A concerted push is underway across the globe to enhance the use of liquefied natural gas (LNG) as a marine transportation fuel to reduce emissions and make use of an ever-increasing supply.
A combination of environmental and economic factors, including a decision by the International Maritime Organization (IMO) to reduce sulfur content in ship fuels beginning in 2020, is driving the stepped up interest, according to researchers.
“The decision of the International Maritime Organization to limit the sulfur content of ship fuel starting Jan. 1, 2020 to 0.5% worldwide, and the recently adopted ambition to reduce greenhouse gas (GHG) emissions by 50% by 2050, have the potential to become game changers,” Norwegian-based DNV GL-Maritime researchers said in a recent white paper.
The assessment determined that many viable alternatives can meet the IMO’s lower sulfur requirements, but reducing greenhouse gas (GHG) emissions is more problematic and uncertain.
In addition, LNG is considered the only alternative source with surplus quantity worldwide.
“LNG is available in sufficient quantities today to meet the potential requirements of the shipping industry for many years,” DNV GL researchers noted.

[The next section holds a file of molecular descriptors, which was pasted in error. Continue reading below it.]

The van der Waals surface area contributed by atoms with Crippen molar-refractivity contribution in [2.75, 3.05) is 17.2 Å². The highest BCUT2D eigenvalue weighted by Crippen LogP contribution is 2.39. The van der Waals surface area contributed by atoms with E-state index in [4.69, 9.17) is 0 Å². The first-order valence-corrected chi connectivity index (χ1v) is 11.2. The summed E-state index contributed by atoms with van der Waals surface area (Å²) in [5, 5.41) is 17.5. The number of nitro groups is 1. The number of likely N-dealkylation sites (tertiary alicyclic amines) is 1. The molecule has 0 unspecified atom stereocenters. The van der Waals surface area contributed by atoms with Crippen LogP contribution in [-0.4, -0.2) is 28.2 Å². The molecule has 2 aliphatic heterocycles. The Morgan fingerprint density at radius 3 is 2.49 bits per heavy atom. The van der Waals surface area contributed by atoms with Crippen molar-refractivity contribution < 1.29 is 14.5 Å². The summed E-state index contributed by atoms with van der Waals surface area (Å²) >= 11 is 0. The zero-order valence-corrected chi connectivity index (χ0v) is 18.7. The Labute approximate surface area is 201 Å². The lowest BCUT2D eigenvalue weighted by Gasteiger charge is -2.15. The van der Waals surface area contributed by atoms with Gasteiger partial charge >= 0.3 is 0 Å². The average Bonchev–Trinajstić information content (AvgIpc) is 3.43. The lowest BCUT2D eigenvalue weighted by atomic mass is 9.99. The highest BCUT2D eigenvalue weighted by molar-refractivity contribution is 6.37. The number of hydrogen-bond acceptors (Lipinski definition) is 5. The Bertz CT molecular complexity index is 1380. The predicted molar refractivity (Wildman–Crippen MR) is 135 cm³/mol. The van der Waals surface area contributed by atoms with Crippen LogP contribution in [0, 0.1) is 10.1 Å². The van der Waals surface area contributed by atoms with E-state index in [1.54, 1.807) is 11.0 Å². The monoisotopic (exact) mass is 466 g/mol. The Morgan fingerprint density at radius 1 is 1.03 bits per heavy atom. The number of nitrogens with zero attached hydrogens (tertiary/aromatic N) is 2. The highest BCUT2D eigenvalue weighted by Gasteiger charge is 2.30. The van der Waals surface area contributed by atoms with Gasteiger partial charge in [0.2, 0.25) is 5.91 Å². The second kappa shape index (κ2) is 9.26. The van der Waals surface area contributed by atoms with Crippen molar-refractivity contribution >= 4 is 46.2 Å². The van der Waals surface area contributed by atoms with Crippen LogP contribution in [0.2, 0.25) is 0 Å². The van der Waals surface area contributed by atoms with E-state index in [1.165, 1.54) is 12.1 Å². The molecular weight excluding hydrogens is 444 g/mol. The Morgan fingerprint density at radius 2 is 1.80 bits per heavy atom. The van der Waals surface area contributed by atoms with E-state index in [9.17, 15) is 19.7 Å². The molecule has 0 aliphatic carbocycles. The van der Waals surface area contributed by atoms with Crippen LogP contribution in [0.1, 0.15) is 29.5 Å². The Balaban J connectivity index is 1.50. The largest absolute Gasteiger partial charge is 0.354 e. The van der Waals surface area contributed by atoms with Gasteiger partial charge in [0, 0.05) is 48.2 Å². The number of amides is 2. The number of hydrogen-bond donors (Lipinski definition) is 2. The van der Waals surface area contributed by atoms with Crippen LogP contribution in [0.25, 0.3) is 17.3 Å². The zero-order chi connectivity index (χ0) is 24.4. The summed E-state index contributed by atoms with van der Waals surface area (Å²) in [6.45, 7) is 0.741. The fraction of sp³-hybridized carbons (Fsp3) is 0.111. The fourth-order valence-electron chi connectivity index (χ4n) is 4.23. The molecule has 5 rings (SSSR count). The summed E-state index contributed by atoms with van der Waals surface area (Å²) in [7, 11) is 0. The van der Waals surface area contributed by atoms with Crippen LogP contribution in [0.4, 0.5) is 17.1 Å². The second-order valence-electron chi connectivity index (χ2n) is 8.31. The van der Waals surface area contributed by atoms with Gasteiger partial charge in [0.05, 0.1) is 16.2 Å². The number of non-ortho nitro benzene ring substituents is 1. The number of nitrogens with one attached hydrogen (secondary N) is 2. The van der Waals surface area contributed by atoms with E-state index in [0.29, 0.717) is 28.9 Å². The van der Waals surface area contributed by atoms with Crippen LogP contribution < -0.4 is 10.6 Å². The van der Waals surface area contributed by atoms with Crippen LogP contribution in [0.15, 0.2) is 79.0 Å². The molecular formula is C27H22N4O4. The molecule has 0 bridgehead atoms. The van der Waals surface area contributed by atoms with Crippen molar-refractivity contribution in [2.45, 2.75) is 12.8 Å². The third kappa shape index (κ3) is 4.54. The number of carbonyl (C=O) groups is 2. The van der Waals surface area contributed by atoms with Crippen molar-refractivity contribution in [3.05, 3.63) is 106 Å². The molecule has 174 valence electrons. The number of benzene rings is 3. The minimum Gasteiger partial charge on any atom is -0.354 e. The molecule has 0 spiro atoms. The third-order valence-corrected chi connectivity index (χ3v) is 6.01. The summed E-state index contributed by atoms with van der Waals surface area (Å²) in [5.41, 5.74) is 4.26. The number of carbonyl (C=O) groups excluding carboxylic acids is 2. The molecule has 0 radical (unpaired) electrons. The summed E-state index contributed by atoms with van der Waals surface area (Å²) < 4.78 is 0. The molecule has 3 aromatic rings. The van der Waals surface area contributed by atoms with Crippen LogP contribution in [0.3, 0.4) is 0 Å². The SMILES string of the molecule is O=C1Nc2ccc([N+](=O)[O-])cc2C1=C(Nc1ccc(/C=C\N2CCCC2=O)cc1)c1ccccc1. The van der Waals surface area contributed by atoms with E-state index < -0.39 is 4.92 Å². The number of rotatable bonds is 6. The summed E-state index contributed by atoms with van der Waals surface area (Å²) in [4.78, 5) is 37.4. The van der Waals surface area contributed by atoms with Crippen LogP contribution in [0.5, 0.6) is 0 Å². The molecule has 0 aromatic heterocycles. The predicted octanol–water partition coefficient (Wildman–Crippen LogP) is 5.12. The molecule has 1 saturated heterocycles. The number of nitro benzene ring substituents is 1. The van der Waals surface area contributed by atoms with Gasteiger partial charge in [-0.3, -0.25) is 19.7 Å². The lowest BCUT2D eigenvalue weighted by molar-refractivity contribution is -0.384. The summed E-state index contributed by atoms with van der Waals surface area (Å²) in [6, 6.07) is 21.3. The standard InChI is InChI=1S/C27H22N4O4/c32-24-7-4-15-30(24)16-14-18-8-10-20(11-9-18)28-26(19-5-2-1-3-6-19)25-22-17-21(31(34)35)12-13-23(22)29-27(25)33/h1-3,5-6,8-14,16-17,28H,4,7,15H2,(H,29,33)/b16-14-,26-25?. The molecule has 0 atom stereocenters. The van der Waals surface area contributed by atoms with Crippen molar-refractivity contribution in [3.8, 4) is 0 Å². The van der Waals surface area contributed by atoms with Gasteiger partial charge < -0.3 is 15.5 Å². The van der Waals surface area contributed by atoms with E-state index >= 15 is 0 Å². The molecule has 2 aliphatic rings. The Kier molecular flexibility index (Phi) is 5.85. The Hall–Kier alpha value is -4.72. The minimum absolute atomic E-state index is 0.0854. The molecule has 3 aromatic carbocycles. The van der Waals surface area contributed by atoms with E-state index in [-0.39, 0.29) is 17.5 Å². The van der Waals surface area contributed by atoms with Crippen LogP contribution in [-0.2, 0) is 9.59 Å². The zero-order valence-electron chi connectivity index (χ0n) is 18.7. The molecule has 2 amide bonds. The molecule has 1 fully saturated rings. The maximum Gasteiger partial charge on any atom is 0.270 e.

Developers are taking note.
In late August, marine technology companies WinGD, Wartsila and Gaziransport & Technigaz (GTT) agreed to collaborate to make LNG a viable fuel option for ships worldwide. They plan to combine their expertise to deliver “an effective, streamlined approach” to achieving environmental compliance.
The consortium sees LNG as “a key enabler of greener propulsion for ships,” offering virtually no sulfur, with 80% fewer nitrogen oxide emissions and 30% less carbon dioxide.
Swiss-based WinGD developed two-stroke gas/diesel marine engines, while Wartsila manufactures ship machinery, propulsion and maneuvering solutions. GTT is an engineering firm with expertise in containment systems used to transport and store LNG.
According to DNV GL, there are an estimated 247 LNG-fueled ships globally, with another 110 underway. Excluding LNG carriers and inland waterway vessels, 121 ships are in operation, mostly in Europe. In addition, 126 ships are on order.
Use of LNG as an alternative fuel for ships is cutting across all the major maritime segments from cruise ships (17) to container vessels (21) and oil/chemical tankers (34), researchers said. About 17 LNG-fueled cruise ships alone are expected to go into service between 2019 and 2024 involving a half-dozen operators, with Carnival Corp. considered the leader with more than half.
And to ensure safe operations using LNG fuel, Carnival Maritime and Wessels Reederei in August joined forces to provide Carnival crews with 30-day, onboard training sessions.
With the increase in international shipping using LNG, bunkering facilities also are growing, which allow ships to refuel. Deloitte conducted a recent survey of 80 industry executives across the Asia Pacific who said the lack of refueling and bunkering infrastructure is a major barrier.